Wake County Schools

Wake commissioners, school board reach construction accord

Posted February 27, 2014

School construction generic

— The Wake County Board of Commissioners and Board of Education have hammered out an agreement to end a long-running tug-of-war over who controls school construction.

Under a proposal announced Thursday, the two boards will create a Joint School Facilities Core Team to lead research, evaluations of site acquisition, design and construction of Wake County public schools.

The school board is expected to approve the deal next Tuesday and the Board of Commissioners is expected to vote on it March 17.

“Our community expects us to build and renovate school buildings to accommodate our growing population and keep schools up-to-date," school board Chairwoman Christine Kushner said in a statement.

"We are ready to move forward and do what’s best for the community," commissioners Chairman Phil Matthews said in a statement.

Control of school construction and maintenance – essentially ownership of all school buildings and land – has been a hot-button issue for the two boards for several years.

Commissioners argued that they should have the final say because they control local funding for the Wake County Public School System. They also criticized some land deals approved by the school board as overpriced.

The school board, however, said the design of schools is an integral part of the educational process and needed to remain under the board's control. They also disputed the allegation that they paid too much to build schools.

The dispute came to a head last year as the two board tried to work together to pass an $810 million school bond. The state Senate twice passed legislation that would shift control of the schools to the Board of Commissioners, but the House defeated the measure both times.


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  • Terry Watts Mar 4, 2014
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    WEIN wants to eliminate the Public School System entirely and go to a Private Only system.

  • miseem Feb 27, 2014

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    Got specifics on the less costly, more efficient and effective delivery systems that will provide equal opportunity for education for every child (whether all take advantage of it or not)? Got any ideas on less expensive methods of paying for construction, short of cash up front, that is less expensive than bonds?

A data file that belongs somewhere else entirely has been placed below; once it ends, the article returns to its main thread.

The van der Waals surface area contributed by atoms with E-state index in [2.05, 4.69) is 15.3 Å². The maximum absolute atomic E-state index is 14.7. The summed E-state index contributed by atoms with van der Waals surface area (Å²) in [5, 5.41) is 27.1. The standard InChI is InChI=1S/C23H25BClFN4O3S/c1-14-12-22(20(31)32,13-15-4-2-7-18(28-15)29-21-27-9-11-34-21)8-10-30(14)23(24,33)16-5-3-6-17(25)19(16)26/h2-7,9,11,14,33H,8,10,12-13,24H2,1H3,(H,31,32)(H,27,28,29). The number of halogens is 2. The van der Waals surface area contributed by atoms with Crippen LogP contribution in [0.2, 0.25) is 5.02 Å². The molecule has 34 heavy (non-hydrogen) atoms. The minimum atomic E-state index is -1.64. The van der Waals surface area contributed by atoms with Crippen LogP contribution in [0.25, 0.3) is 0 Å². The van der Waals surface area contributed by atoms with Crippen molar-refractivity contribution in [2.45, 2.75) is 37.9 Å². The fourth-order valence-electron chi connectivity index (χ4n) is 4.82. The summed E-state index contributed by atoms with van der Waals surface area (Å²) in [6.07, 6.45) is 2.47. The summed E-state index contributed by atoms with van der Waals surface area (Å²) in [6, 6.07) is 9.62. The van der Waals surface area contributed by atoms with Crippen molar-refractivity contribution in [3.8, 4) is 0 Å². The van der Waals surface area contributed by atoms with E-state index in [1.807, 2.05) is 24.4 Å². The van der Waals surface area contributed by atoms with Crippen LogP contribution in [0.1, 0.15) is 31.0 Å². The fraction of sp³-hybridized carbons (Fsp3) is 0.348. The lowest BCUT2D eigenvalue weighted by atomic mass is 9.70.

• rand321 Feb 27, 2014

    There are a lot of task masters the schools have to contend with in providing education. The Fed's, the state, parents, students, local governments, taxpayers, etc.

    Providing all the mandated minimum standards is not easy and it is costly. The Feds have the ADA, NO Child left behind, testing, etc. The state has not added cursive writing as a requirement...really?

    if you want more efficient ways to educate the students, first and foremost get the politicians and Federal/State bureaucrats out of the process.

  • John Paul Bertke Feb 27, 2014
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    An overwhelming majority of Wake County voters supported the bond for this building program, by a 15% margin just 4 months ago. Voters were fully aware that we're paying for it.

    It was a necessary and responsible investment in our future...far more productive than, say, TAXING THE PUBLIC for PRIVATE SCHOOL VOUCHERS, the Republican solution.

  • whatelseisnew Feb 27, 2014

    It really is a shame to see this wasteful enterprise continue. We have so many much less costly, more efficient and effective ways to deliver education. Yet the people in control insist on remaining in the horse and buggy days with the delivery methods. I really dread even thinking that one more unnecessary building will be put up and paid for in the most expensive way possible.